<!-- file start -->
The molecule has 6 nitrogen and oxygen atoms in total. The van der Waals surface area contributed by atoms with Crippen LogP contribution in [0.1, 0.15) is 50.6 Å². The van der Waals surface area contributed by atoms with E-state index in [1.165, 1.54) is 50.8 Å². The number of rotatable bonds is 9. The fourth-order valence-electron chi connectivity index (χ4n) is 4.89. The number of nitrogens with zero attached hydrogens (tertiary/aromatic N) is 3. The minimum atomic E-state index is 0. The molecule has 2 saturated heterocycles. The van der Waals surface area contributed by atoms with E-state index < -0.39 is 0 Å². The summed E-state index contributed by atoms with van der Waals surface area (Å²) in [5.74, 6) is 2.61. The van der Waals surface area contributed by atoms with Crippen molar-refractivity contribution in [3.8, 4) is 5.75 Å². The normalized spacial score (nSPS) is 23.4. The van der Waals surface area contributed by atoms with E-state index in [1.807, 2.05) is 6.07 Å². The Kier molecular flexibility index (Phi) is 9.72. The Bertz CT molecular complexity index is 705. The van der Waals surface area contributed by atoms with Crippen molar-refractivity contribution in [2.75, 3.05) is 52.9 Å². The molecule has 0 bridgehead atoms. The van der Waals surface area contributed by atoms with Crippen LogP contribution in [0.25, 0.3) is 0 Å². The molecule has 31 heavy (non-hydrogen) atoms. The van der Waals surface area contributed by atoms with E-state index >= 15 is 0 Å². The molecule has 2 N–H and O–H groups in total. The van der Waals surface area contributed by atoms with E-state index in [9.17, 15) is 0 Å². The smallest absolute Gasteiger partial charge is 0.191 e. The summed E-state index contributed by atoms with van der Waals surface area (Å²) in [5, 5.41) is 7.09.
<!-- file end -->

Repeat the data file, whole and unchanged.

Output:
The molecule has 6 nitrogen and oxygen atoms in total. The van der Waals surface area contributed by atoms with Crippen LogP contribution in [0.1, 0.15) is 50.6 Å². The van der Waals surface area contributed by atoms with E-state index in [1.165, 1.54) is 50.8 Å². The number of rotatable bonds is 9. The fourth-order valence-electron chi connectivity index (χ4n) is 4.89. The number of nitrogens with zero attached hydrogens (tertiary/aromatic N) is 3. The minimum atomic E-state index is 0. The molecule has 2 saturated heterocycles. The van der Waals surface area contributed by atoms with E-state index < -0.39 is 0 Å². The summed E-state index contributed by atoms with van der Waals surface area (Å²) in [5.74, 6) is 2.61. The van der Waals surface area contributed by atoms with Crippen molar-refractivity contribution in [3.8, 4) is 5.75 Å². The normalized spacial score (nSPS) is 23.4. The van der Waals surface area contributed by atoms with E-state index in [1.807, 2.05) is 6.07 Å². The Kier molecular flexibility index (Phi) is 9.72. The Bertz CT molecular complexity index is 705. The van der Waals surface area contributed by atoms with Crippen molar-refractivity contribution in [2.75, 3.05) is 52.9 Å². The molecule has 0 bridgehead atoms. The van der Waals surface area contributed by atoms with Crippen LogP contribution in [0.25, 0.3) is 0 Å². The molecule has 31 heavy (non-hydrogen) atoms. The van der Waals surface area contributed by atoms with E-state index >= 15 is 0 Å². The molecule has 2 N–H and O–H groups in total. The van der Waals surface area contributed by atoms with E-state index in [9.17, 15) is 0 Å². The smallest absolute Gasteiger partial charge is 0.191 e. The summed E-state index contributed by atoms with van der Waals surface area (Å²) in [5, 5.41) is 7.09.